Wednesday, August 03, 2005

NYT: "Watchdogs Probing F.B.I. Changes After 9/11" (Associated Press)

Joseph Webber, the senior Immigration and Customs agent in Houston, was investigating whether a local man was raising money for al-Qaida. He needed a wiretap and went to the FBI, but the bureau did nothing for months.
''Seven hundred communications with a suspected nexus of terrorism were not intercepted,'' Webber complained.
Now two federal watchdogs are looking into the delay, which lasted at least four months, and whether it shows FBI reluctance to adjust to post-9/11 law enforcement changes emphasizing cooperation.
The inspectors general at the Justice and Homeland Security Departments are investigating this and 10 other cases in which the FBI has taken over investigations begun by ICE. In one of those cases, the FBI delay allowed a suspect to leave the country, according to a congressional investigator who spoke on condition of anonymity because he is not authorized to speak for the record.

The above is from the Associated Press article entitled "Watchdogs Probing F.B.I. Changes After 9/11" which Lloyd e-mailed about. I'm not seeing it in the print edition, doesn't mean it's not there. It is available at the Times' web site.

Note Liza Featherstone's "EPA says race, income shouldn't be environmental-justice factors" (Grist Magazine):

It may surprise some people to hear that the Bush administration's EPA just drafted a strategic plan on environmental justice. Insidiously, and perhaps less surprisingly, advocates say, the move threatens to redefine that term into irrelevance.
The agency's new plan defines environmental justice as "the fair treatment and meaningful involvement of all people regardless of race, color, national origin, or income, with respect to development, implementation, and enforcement of environmental laws, regulations, and policies."
That sounds uncontroversial enough on the surface, but the trouble lies in the word regardless. The field of environmental justice is based on the idea that some people -- specifically, racial minorities and the poor -- are more affected by environmental problems than others. It's an idea based on substantial evidence, which has been accumulating for decades. For example, in the early 1980s, a landmark U.S. General Accounting Office study found that three out of four landfills in the Southeast were located in communities of color. A 1992 National Law Journal study found that Superfund offenders paid 54 percent lower fines in communities of color than in white communities. And recent studies have found that Latinos and blacks are much more likely to develop -- and die of -- diseases related to pollution, like asthma.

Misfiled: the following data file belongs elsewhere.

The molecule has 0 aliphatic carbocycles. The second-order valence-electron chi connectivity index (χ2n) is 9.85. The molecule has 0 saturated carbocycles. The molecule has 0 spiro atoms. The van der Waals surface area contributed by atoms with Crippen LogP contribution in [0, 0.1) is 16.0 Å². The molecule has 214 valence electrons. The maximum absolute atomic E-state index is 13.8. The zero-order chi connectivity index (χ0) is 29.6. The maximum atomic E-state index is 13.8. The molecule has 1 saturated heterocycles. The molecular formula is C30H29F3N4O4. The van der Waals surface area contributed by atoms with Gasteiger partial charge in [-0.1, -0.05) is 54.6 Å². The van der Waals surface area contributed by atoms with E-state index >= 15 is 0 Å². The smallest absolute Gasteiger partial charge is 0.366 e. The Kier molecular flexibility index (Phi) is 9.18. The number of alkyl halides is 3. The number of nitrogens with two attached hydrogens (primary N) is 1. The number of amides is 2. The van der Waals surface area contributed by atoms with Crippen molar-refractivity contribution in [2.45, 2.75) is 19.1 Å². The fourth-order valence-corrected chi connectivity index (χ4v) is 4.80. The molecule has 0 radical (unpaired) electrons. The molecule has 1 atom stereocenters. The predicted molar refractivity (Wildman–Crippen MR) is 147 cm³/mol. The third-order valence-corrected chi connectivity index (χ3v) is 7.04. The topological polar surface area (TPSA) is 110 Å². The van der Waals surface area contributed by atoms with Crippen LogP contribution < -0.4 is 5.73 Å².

Note Kari Lydersen's "Women’s Work: Female union members are gaining clout, but are still shut out of top labor positions" (In These Times):

The lingering stereotype of a union member may still be the burly Teamster or longshoreman. But increasingly the face of organized labor today is female. The service industry is the fastest growing unionized sector, and many of these janitors, food service workers and the like are women, many of them women of color. In 2002, women made up 42 percent of union members, according to the Bureau of Labor Statistics, compared to 19 percent in 1962.
However, union leadership has changed very little to reflect this. Out of 56 unions in the AFL-CIO, only two--the Screen Actors Guild and American Nurses Association--are headed by women. Women are equally unrepresented in other top union jobs, making up less than a fifth of top leadership. And the potential flight of major unions from the AFL-CIO probably will do little to change this; though the chair of the Change to Win coalition is a woman, its leadership is composed mostly of white males.

Check out the Iraq Coalition Casualities.

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